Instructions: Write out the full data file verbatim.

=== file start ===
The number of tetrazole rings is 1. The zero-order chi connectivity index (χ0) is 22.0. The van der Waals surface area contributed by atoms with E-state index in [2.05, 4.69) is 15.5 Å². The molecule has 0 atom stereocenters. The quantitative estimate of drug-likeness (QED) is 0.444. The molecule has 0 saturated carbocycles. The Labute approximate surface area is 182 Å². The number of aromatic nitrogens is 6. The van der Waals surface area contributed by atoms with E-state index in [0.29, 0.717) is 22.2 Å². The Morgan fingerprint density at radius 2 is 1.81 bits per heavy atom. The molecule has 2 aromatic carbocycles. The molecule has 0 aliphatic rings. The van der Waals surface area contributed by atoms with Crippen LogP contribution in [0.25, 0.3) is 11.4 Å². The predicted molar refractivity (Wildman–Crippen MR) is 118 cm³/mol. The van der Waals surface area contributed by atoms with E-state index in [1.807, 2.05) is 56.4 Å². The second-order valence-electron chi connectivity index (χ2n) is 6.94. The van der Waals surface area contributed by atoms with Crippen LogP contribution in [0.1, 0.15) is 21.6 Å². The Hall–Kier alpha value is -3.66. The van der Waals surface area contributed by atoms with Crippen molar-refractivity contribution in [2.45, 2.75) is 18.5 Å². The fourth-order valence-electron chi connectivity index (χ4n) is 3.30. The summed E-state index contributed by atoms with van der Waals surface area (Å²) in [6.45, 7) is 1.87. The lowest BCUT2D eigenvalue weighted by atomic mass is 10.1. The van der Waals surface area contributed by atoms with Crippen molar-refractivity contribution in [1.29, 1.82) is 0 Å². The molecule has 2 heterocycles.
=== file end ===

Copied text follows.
The number of tetrazole rings is 1. The zero-order chi connectivity index (χ0) is 22.0. The van der Waals surface area contributed by atoms with E-state index in [2.05, 4.69) is 15.5 Å². The molecule has 0 atom stereocenters. The quantitative estimate of drug-likeness (QED) is 0.444. The molecule has 0 saturated carbocycles. The Labute approximate surface area is 182 Å². The number of aromatic nitrogens is 6. The van der Waals surface area contributed by atoms with E-state index in [0.29, 0.717) is 22.2 Å². The Morgan fingerprint density at radius 2 is 1.81 bits per heavy atom. The molecule has 2 aromatic carbocycles. The molecule has 0 aliphatic rings. The van der Waals surface area contributed by atoms with Crippen LogP contribution in [0.25, 0.3) is 11.4 Å². The predicted molar refractivity (Wildman–Crippen MR) is 118 cm³/mol. The van der Waals surface area contributed by atoms with E-state index in [1.807, 2.05) is 56.4 Å². The second-order valence-electron chi connectivity index (χ2n) is 6.94. The van der Waals surface area contributed by atoms with Crippen LogP contribution in [0.1, 0.15) is 21.6 Å². The Hall–Kier alpha value is -3.66. The van der Waals surface area contributed by atoms with Crippen molar-refractivity contribution in [2.45, 2.75) is 18.5 Å². The fourth-order valence-electron chi connectivity index (χ4n) is 3.30. The summed E-state index contributed by atoms with van der Waals surface area (Å²) in [6.45, 7) is 1.87. The lowest BCUT2D eigenvalue weighted by atomic mass is 10.1. The van der Waals surface area contributed by atoms with Crippen molar-refractivity contribution in [1.29, 1.82) is 0 Å². The molecule has 2 heterocycles.